To identify genes and signaling pathways mediating ingenol mebutate activity, we performed gene expression analysis on primary keratinocytes and patient-derived SCC cells treated for 24 hours with either DMSO or different concentrations of ingenol mebutate (1 nmol/L, 100 nmol/L, 104 nmol/L). In concordance with the results from the viability and proliferation assays, most genes were differentially expressed in the presence of 100 nmol/L ingenol mebutate (Fig. 2A). Fewer changes were detected at a concentration of 104 nmol/L while 1 nmol/L of ingenol mebutate had almost no effect (Supplementary Fig. S4A). At a concentration of 100 nmol/L, we found 1,227 genes upregulated in keratinocytes and 795 in SCC cells. Three-hundred and ninety of these genes overlap between the two cell types. Furthermore, we found 1,887 downregulated genes in keratinocytes and 996 in SCC cells with 713 genes overlapping (Fig. 2B). Hierarchical clustering of the microarray data showed common clusters of gene expression patterns in the keratinocytes and SCC cells upon drug treatment, as compared with vehicle-treated cells. Pathway analysis of downregulated genes using the software GeneGo identified mostly cell cycle–associated pathways and DNA damage repair pathways (Supplementary Fig. S4B). Upregulated genes following 100 nmol/L ingenol mebutate treatment mostly affected pathways such as ERK1/2 and PKC signaling in keratinocytes and ERK1/2 signaling in SCC cells (Supplementary Fig. S4C).
To identify key mediators of the ingenol mebutate effect, we took the top 5 upregulated genes in SCC cells that were also upregulated in keratinocytes. DEFB4A, ZP4, IL13RA2, CCL5, and IL1R2 were thus selected. We did not focus on C15orf48, which was also was among the top five upregulated genes, since we were interested in genes that are upregulated in both healthy and cancerous keratinocytes and C15orf48 was only found to be upregulated in SCC cells. Furthermore, we could not confirm the upregulation of C15orf48 in SCC tissue (data not shown). From literature research, we found DEFB4A, IL1R2, and IL13RA2 to be the most interesting ones. IL1R2 and IL13RA2 are decoy receptors that were thought to have no signaling function. However, a recent article demonstrated a signaling ability of IL13RA2 (23). In addition, IL13AR2 was reported to slow down or even prevent tumor growth in mice when overexpressed in pancreatic or breast cancer cells (24). Furthermore, IL1β was shown to enhance proliferation of oral keratinocytes (25) and therefore the upregulation of its decoy receptor by ingenol mebutate may play a crucial role in the mechanism of action of ingenol mebutate. DEFB4A was shown to be differentially expressed in SCC (26). We then confirmed the upregulation of these genes by qPCR in keratinocytes, patient-derived SCC cells, two SCC cell lines, human epidermis, and human SCC explants after 24 hours of ingenol mebutate treatment. We found IL1R2 and IL13RA2 consistently and significantly upregulated in all tested cell types and explant tissues after treatment with ingenol mebutate, while DEFB4A upregulation could not be confirmed in SCC cell lines and SCC explants (Supplementary Fig. S4D; Supplementary Table S1).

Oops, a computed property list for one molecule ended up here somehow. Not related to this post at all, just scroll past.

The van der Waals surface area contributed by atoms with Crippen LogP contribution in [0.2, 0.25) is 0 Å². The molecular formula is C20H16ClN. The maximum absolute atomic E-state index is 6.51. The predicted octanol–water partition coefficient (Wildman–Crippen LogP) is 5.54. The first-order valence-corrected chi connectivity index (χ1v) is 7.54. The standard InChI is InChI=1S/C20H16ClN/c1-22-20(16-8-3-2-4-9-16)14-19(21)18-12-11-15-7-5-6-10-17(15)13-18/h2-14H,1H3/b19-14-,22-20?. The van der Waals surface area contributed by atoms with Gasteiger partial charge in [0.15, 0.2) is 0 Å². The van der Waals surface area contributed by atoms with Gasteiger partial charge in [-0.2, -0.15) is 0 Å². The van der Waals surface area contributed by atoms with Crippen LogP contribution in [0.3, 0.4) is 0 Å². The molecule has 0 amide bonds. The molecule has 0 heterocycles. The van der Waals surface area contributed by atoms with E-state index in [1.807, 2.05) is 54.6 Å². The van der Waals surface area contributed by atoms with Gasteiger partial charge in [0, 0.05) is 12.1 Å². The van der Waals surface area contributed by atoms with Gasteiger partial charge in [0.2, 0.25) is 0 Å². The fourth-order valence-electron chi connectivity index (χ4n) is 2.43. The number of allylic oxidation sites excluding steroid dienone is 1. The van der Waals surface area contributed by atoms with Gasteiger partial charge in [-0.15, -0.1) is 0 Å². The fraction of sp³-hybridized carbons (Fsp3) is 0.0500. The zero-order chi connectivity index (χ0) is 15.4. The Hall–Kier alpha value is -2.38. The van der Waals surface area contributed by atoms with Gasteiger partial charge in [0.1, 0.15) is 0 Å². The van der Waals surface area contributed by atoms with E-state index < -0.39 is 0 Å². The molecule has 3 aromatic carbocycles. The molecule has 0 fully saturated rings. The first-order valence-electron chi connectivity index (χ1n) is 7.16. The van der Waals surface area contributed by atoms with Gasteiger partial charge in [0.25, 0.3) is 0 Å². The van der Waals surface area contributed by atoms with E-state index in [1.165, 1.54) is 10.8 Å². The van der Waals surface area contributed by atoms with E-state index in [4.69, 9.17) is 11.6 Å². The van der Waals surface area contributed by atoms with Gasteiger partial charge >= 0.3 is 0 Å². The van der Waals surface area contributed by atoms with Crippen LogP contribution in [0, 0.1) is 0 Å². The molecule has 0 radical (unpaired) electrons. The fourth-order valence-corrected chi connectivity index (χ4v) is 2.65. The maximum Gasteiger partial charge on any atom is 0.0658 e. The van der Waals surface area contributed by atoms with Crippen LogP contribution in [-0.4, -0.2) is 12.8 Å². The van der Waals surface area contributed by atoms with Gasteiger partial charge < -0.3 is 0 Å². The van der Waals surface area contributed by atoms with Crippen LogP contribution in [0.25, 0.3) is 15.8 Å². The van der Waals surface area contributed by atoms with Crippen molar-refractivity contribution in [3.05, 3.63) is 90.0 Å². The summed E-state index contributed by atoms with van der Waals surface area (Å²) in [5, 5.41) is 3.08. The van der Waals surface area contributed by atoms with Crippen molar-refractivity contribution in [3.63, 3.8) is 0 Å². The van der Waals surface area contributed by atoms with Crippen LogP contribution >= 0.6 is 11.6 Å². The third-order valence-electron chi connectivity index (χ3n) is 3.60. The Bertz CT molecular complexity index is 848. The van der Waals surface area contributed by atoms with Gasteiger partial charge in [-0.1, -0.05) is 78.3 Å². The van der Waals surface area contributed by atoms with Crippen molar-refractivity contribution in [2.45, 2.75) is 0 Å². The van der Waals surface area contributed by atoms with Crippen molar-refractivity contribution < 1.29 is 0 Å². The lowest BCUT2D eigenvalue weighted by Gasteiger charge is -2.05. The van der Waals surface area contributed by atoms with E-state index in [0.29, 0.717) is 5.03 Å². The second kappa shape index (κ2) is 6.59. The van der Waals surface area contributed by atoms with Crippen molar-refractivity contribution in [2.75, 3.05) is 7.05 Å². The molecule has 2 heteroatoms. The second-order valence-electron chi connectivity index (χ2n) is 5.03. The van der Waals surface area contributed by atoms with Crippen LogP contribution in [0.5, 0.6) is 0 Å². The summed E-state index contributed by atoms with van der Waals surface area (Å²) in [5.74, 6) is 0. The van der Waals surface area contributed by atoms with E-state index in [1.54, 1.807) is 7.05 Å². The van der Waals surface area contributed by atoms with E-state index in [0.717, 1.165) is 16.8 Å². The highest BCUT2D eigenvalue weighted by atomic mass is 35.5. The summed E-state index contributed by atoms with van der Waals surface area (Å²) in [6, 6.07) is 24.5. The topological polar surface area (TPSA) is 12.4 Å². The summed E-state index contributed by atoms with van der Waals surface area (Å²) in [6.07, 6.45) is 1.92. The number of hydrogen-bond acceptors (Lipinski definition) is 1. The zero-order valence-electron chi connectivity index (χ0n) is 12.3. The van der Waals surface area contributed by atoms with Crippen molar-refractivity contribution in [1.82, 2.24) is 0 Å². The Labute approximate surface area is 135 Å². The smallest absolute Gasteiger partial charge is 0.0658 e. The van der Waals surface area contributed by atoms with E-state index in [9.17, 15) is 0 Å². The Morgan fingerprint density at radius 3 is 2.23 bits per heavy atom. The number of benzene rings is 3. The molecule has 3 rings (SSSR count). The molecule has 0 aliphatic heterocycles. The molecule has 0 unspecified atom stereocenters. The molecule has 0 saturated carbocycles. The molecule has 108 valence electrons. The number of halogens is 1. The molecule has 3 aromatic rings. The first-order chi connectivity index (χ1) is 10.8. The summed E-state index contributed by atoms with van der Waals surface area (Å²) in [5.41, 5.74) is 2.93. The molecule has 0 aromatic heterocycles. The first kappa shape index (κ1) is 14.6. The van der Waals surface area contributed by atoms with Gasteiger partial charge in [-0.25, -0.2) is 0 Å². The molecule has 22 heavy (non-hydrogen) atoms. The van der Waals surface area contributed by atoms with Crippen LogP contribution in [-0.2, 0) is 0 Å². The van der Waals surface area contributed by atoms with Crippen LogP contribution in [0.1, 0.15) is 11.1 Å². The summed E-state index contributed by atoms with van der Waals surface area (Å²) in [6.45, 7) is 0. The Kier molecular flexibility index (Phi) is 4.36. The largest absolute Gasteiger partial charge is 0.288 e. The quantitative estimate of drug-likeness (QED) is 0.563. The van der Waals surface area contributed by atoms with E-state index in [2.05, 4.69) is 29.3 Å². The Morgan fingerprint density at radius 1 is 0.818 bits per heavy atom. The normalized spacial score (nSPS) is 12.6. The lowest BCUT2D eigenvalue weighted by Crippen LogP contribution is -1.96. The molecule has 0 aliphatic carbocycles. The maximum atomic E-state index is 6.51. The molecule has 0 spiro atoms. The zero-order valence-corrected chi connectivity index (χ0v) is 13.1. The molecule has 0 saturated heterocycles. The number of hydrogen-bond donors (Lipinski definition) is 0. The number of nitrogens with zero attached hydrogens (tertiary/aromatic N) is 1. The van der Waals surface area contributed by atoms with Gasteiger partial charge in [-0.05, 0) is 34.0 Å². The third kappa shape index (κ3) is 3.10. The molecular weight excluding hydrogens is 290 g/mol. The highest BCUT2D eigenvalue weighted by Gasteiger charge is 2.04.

PKCδ plays a fundamental role in the mechanism of action of ingenol mebutate
As our pathway analysis agreed with earlier studies (16, 22) that indicated a role for PKC signaling following ingenol mebutate exposure, we further investigated this pathway as a possible mechanism of action in the loss of epithelial cell viability and proliferation. We incubated primary keratinocytes, patient-derived SCC cells and the SCC13 cell line with 100 nmol/L ingenol mebutate for up to 45 minutes and found PKCδ to be highly phosphorylated in the hinge region (Y311) in all cell types while PKCα is not phosphorylated (Fig. 3A). Y311 was previously reported to be required for PKCδ activation and furthermore enhances autophosphorylation of PKCδ on T505 (27). Accordingly, we found the activation loop (T505) of PKCδ to be more phosphorylated in all three cell types after 24-hour drug treatment, whereas this phosphorylation could be blocked by the PKC inhibitor AEB071 (Fig. 3B). Although PKCδ can function without being phosphorylated at T505, this phosphorylation increases the catalytic activity of PKCδ (27). Furthermore, T505 phosphorylation influences the substrate specificity of PCKδ and is essential for the activation of the AP1 family of transcription factors (28).